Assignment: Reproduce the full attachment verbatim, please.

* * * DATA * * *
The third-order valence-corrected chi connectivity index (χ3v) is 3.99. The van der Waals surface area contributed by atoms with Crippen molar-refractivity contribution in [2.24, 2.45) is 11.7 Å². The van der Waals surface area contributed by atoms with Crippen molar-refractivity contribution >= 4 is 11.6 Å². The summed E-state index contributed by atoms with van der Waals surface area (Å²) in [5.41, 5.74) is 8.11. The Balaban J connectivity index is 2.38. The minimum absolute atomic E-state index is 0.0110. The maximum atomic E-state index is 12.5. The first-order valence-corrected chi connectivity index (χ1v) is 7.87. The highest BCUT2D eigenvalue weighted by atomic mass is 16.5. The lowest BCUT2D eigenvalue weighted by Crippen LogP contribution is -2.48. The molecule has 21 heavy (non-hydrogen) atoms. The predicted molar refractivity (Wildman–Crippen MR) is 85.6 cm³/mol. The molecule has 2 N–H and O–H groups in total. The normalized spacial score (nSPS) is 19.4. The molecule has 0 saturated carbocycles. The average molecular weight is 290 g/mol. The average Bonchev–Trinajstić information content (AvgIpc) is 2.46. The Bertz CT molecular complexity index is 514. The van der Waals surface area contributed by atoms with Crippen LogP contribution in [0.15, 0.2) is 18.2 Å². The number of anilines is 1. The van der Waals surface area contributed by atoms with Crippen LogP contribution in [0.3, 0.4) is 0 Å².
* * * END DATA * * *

The third-order valence-corrected chi connectivity index (χ3v) is 3.99. The van der Waals surface area contributed by atoms with Crippen molar-refractivity contribution in [2.24, 2.45) is 11.7 Å². The van der Waals surface area contributed by atoms with Crippen molar-refractivity contribution >= 4 is 11.6 Å². The summed E-state index contributed by atoms with van der Waals surface area (Å²) in [5.41, 5.74) is 8.11. The Balaban J connectivity index is 2.38. The minimum absolute atomic E-state index is 0.0110. The maximum atomic E-state index is 12.5. The first-order valence-corrected chi connectivity index (χ1v) is 7.87. The highest BCUT2D eigenvalue weighted by atomic mass is 16.5. The lowest BCUT2D eigenvalue weighted by Crippen LogP contribution is -2.48. The molecule has 21 heavy (non-hydrogen) atoms. The predicted molar refractivity (Wildman–Crippen MR) is 85.6 cm³/mol. The molecule has 2 N–H and O–H groups in total. The normalized spacial score (nSPS) is 19.4. The molecule has 0 saturated carbocycles. The average molecular weight is 290 g/mol. The average Bonchev–Trinajstić information content (AvgIpc) is 2.46. The Bertz CT molecular complexity index is 514. The van der Waals surface area contributed by atoms with Crippen LogP contribution in [0.15, 0.2) is 18.2 Å². The number of anilines is 1. The van der Waals surface area contributed by atoms with Crippen LogP contribution in [0.3, 0.4) is 0 Å².